Results 1 to 7 of 7

Math Help - Applying Baire's Thm

  1. #1
    Member
    Joined
    Feb 2010
    Posts
    147

    Applying Baire's Thm

    Call a vector X = (x, y) in R2 "resonant" if it satisfies an equation
    of the form ax + by + c = 0 where a, b, c are integers, not all zero.
    Otherwise X is non-resonant. Use Baire theory to show that the set
    of "non-resonant" vectors is dense in R2.

    All I have so far is that a vector is non-resonant if it satisfies x not rational, y not rational or x /= q1 + q2*y, where q1 and q1 are rational.

    Note: Apply Baire's theory is a nice way of saying that we have to show the set is thick; that is, the intersection of countably many open and dense sets.
    Follow Math Help Forum on Facebook and Google+

  2. #2
    MHF Contributor Drexel28's Avatar
    Joined
    Nov 2009
    From
    Berkeley, California
    Posts
    4,563
    Thanks
    21
    Quote Originally Posted by southprkfan1 View Post
    Call a vector X = (x, y) in R2 "resonant" if it satisfies an equation
    of the form ax + by + c = 0 where a, b, c are integers, not all zero.
    Otherwise X is non-resonant. Use Baire theory to show that the set
    of "non-resonant" vectors is dense in R2.

    All I have so far is that a vector is non-resonant if it satisfies x not rational, y not rational or x /= q1 + q2*y, where q1 and q1 are rational.

    Note: Apply Baire's theory is a nice way of saying that we have to show the set is thick; that is, the intersection of countably many open and dense sets.
    Do you have to show first that \mathbb{R}^2 is a Baire space or can you just conclude that it is since it's a completely metrizable space?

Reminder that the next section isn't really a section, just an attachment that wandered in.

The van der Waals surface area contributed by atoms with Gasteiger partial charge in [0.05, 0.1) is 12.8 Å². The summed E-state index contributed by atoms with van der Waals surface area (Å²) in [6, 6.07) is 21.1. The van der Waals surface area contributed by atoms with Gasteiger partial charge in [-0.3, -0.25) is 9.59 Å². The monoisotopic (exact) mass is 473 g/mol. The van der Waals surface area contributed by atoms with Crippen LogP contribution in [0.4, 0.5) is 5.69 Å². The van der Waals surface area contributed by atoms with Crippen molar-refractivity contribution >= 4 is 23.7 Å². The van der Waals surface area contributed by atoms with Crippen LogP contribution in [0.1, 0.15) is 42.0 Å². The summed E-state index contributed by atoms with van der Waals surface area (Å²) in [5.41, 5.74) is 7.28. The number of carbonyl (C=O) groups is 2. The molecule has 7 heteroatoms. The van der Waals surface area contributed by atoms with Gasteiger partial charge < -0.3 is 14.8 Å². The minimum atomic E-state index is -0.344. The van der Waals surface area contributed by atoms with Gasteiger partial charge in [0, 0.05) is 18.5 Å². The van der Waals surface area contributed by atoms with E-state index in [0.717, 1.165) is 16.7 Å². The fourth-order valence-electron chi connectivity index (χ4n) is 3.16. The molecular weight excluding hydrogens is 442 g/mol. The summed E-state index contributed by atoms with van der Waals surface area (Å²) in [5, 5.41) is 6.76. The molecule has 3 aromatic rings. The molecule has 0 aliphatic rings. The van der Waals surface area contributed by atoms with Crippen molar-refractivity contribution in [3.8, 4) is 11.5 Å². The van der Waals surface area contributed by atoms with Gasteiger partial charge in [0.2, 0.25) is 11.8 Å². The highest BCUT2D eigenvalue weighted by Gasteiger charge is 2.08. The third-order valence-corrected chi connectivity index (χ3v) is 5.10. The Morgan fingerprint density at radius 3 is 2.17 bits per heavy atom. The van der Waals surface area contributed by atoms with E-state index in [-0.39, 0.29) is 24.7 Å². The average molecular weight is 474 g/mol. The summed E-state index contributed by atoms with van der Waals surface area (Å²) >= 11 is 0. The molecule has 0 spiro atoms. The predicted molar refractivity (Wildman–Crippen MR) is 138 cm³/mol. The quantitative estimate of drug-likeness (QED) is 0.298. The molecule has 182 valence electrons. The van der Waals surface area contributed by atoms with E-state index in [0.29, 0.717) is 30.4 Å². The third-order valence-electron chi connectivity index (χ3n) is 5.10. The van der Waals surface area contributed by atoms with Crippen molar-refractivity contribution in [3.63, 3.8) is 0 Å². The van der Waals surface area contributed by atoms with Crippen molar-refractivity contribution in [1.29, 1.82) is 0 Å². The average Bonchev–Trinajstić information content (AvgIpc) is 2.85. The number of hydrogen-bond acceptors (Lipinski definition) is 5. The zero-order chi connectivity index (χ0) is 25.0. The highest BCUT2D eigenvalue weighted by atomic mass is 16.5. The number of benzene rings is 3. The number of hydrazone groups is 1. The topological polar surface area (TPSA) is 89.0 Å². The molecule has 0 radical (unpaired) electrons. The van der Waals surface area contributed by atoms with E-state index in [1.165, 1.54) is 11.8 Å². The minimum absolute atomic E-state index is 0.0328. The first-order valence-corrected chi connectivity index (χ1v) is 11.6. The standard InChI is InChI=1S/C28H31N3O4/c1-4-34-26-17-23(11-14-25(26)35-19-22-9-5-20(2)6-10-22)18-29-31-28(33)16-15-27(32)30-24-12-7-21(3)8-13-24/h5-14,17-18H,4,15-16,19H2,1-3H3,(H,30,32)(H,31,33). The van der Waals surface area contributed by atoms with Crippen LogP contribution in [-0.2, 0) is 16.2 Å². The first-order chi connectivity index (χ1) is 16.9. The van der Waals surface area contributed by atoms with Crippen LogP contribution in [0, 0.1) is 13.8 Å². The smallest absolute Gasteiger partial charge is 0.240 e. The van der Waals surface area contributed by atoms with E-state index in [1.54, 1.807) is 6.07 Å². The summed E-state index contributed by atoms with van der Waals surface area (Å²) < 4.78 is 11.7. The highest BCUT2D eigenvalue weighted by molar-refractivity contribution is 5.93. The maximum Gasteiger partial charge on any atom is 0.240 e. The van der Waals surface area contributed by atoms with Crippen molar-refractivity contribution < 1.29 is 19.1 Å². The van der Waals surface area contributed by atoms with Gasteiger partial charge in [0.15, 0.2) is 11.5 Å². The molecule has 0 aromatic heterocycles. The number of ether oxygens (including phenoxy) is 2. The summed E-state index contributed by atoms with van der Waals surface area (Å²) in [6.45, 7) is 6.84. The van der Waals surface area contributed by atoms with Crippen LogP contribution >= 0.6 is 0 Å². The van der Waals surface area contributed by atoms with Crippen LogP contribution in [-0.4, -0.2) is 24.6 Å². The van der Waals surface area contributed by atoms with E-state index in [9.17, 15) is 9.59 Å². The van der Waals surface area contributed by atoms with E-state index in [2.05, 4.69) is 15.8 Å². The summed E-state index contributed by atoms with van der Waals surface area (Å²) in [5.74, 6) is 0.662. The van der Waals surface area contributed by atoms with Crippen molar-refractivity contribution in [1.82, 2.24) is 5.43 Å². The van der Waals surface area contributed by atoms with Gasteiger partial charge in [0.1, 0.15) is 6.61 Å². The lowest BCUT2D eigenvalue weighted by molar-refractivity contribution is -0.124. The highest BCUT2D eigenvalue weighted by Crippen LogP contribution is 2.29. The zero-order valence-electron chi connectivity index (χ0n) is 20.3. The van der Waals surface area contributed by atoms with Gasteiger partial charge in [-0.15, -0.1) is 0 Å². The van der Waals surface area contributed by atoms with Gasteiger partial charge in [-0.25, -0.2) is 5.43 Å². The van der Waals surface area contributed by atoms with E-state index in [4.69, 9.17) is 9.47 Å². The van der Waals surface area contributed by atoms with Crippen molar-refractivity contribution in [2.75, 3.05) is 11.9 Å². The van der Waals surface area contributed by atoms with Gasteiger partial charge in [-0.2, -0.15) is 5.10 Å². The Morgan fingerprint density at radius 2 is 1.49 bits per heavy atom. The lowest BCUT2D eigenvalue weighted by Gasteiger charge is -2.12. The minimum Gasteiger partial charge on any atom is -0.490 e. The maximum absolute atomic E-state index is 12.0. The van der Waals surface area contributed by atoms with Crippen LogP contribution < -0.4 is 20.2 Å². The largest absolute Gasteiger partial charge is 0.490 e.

Follow Math Help Forum on Facebook and Google+

  3. #3
    Member
    Joined
    Feb 2010
    Posts
    147
    Quote Originally Posted by Drexel28 View Post
    Do you have to show first that \mathbb{R}^2 is a Baire space or can you just conclude that it is since it's a completely metrizable space?
    No. We can just use the fact that R2 is complete and so all we have to do is show that the required set (that is, of non-resonant vectors) is thick and the conclusion will follow.
    Follow Math Help Forum on Facebook and Google+

  4. #4
    MHF Contributor Drexel28's Avatar
    Joined
    Nov 2009
    From
    Berkeley, California
    Posts
    4,563
    Thanks
    21
    Quote Originally Posted by southprkfan1 View Post
    No. We can just use the fact that R2 is complete and so all we have to do is show that the required set (that is, of non-resonant vectors) is thick and the conclusion will follow.
    My first inclination is that clearly if we let K be the set of resonant vectors then clearly \varphi:K\mapsto\mathbb{Z}^3 given by ax+by+c\mapsto (a,b,c) is an injection. Thus, K is countable. So, for every k\in K consider \mathbb{R}^2-k. This is clearly an open dense set and \mathbb{R}^2-K=\bigcap_{k\in K}\left\{\mathbb{R}^2-k\right\}.

    That could be wrong though, I didn't check it.
    Follow Math Help Forum on Facebook and Google+

  5. #5
    Member
    Joined
    Feb 2010
    Posts
    147